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Stealth Web Server

A personal web server that is hidden on the Internet
 
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(Caveat: Although I am a programmer, I have limited knowledge of networking protocols. So please keep that in mind while reading this)

I'm interested in the existence a personal stealth web server (PSWS).

The PSWS is a small web server that runs behind a firewall yet is externally accessible if you know the trick to access it. This will provide added protection for remotely accessing TivoWeb, web cams, and home automation. The goal would be to reduce the number of hacking attempts—especially automated attacks—on one’s private web server(s).

Consider that the PSWS user has a firewall is running in stealth mode. From my understanding this means that if another machine tries to connect to protected ports, there is no response and therefore the port doesn't even seem to exist.

The user would like to set up a web server on a non-standard port and make it available outside the firewall. However, he does not want the port to appear to be open unless the correct port and directory is requested.

For example, a request for http://www.foo.com:8073 would appear as if the port was not even enabled. On the other hand a request for http://www.foo.com/SECRET_DIR:8073 would successfully access a web page.

The obvious problems include the following:

1.) Any publicly accessible web access log might show a user accessing the secret directory. Search engines like Google might uncover this directory access.

2.) If someone was lucky enough to guess the directory, then they would have complete access to things you don’t want them to.

3.) I can only assume a tight integration between the network layers and the web server will be required for stealth operation whereas normally they would be separate.

Here are some potential solutions for the problems that I’ve raised:

1.) To counter the problem with the web access log, the secret directory would be ever changing. The secret directory could either be a function of the current time, or the user could carry around a time synched keychain password generator (such as used with high-end security systems). The password would be the necessary directory.

2.) The PSWS would not be the only security mechanism necessary to protect the web server. Additionally, security mechanisms such as password-protected SSL web pages and security logs would be necessary.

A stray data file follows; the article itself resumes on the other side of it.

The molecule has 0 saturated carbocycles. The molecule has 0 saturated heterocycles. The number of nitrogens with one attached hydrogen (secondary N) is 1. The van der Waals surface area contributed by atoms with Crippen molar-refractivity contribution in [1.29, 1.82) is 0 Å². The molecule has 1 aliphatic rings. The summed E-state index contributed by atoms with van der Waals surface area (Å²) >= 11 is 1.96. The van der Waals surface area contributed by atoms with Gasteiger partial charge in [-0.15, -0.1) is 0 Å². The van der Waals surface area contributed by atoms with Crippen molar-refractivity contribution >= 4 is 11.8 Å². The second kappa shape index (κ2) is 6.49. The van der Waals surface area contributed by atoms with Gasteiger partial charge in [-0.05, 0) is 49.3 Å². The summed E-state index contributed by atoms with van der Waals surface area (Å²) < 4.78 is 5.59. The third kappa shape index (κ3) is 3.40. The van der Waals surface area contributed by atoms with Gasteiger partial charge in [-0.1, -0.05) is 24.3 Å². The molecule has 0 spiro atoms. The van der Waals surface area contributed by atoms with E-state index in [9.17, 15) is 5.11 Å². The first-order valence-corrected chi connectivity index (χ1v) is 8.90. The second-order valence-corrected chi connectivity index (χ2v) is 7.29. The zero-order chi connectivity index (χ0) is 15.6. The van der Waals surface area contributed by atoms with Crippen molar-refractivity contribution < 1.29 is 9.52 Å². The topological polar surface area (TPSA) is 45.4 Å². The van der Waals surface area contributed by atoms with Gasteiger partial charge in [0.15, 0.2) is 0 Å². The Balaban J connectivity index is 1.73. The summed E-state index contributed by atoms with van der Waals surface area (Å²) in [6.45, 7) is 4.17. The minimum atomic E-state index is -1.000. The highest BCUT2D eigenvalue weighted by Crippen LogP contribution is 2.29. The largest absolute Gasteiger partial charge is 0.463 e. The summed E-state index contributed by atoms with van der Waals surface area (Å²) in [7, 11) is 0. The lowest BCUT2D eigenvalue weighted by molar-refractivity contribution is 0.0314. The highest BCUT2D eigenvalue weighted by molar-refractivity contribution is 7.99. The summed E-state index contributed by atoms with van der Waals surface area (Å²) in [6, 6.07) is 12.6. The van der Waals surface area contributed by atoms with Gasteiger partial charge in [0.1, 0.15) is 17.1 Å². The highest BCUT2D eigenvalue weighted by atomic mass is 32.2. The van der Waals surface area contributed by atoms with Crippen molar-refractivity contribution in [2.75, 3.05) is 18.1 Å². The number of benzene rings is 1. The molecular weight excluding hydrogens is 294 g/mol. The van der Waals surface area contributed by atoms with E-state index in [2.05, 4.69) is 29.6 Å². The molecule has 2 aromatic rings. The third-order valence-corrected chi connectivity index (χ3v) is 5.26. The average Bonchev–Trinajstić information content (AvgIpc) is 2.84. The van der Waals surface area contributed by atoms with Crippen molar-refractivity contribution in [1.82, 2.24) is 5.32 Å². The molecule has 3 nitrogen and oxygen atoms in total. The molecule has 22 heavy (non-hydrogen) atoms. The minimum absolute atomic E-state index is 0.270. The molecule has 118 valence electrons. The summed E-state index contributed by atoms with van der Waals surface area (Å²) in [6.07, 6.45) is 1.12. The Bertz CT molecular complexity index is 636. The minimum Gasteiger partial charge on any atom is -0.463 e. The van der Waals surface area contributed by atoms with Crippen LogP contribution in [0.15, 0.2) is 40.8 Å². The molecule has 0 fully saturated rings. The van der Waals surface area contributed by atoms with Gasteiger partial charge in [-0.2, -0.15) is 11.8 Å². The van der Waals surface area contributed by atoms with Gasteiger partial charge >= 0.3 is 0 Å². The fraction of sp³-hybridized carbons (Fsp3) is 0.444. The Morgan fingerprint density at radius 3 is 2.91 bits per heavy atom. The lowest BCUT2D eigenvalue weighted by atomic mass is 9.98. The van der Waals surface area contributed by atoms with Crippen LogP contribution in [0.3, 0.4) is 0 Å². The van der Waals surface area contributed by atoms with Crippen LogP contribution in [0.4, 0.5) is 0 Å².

Has something like this already been implemented? Or are tools available that make this implementation trivial? I’ve tried searching the web but I’ve had no luck and I’m not sure what search terms I should be using.

Thanks for reading this! Any help would be appreciated.

gonarch, Dec 01 2003

"Port Knocking" Discussion on /. http://slashdot.org...tml?tid=126&tid=172
[gonarch, Oct 04 2004]

[link]






       //assume a tight integration between the network layers and the web server will be required for stealth operation whereas normally they would be separate//
Certainly true, however for this to work as described you would require this integration at both ends of the link, which defeats the entire purpose.
  

       When you access a URL like "http://www.foo.com:8073/SECRET_DIR" the following steps take place:   

       (1) www.foo.com is resolved (usually via DNS) to a numeric IP address.
(2) A TCP connection is opened to port 8073 at that IP address
(3) An HTTP command of "GET /SECRET_DIR" is sent over that TCP connection
  

       The problem is you want the success or failure of step (2) to be decided depending on the contents of something that happens in step (3). Unless the client cooperates with you by sending the GET request in the initial connect TCP packet (this is legal, but not usually done), you can't make this happen.   

       What you need is something unique that can be sent during the initial TCP connect sequence that would notify the target host that you are you and not an attacker. TCP, like many IETF protocols, has an "options" capability that allows proprietary extensions to be added, perhaps you could implement it that way. The options could be exchanged during the initial connect sequence, thus falling entirely within step (2). I'm betting that a solution like that is baked, however.
krelnik, Dec 01 2003
  

       You'd be better off doing the opposite. Have the web server respond to ALL connection attempts with a request for authentication. Only one port connection actually does anything, but hackers won't know which one.
phoenix, Dec 01 2003
  

       Thanks for all the comments. I'm wondering if it would be good to combine your suggestions. Maybe have many ports that appear to be SSH port-forwarding ports but only have one that actually works?
gonarch, Dec 02 2003
  

       Or just use IPSEC.
krelnik, Dec 02 2003
  

       I added a link to a recent thread on Slashdot that discusses something very similar to what I was proposing. It's called "Port Knocking" and relies on a sequence of connection attempts to various ports in order to open the correct port.
gonarch, Feb 05 2004
  

       Why not just put authentication on the ports? SSL maybe. Dont advertise your server, and if it is found (by bots and such trying random IP and ports), they will have to auth themselves. Problem solved. No need to hide it. Put up a Robots.txt just to be sure.
excaliber, Feb 05 2004
  

       I would definitely still authenticate the ports somehow. The idea is to hide the fact that any particular port is open and also hide what protocol is running on that port. That way, you aren't immediately in danger of infiltration the next time an exploit is found.
gonarch, Feb 05 2004
  
      
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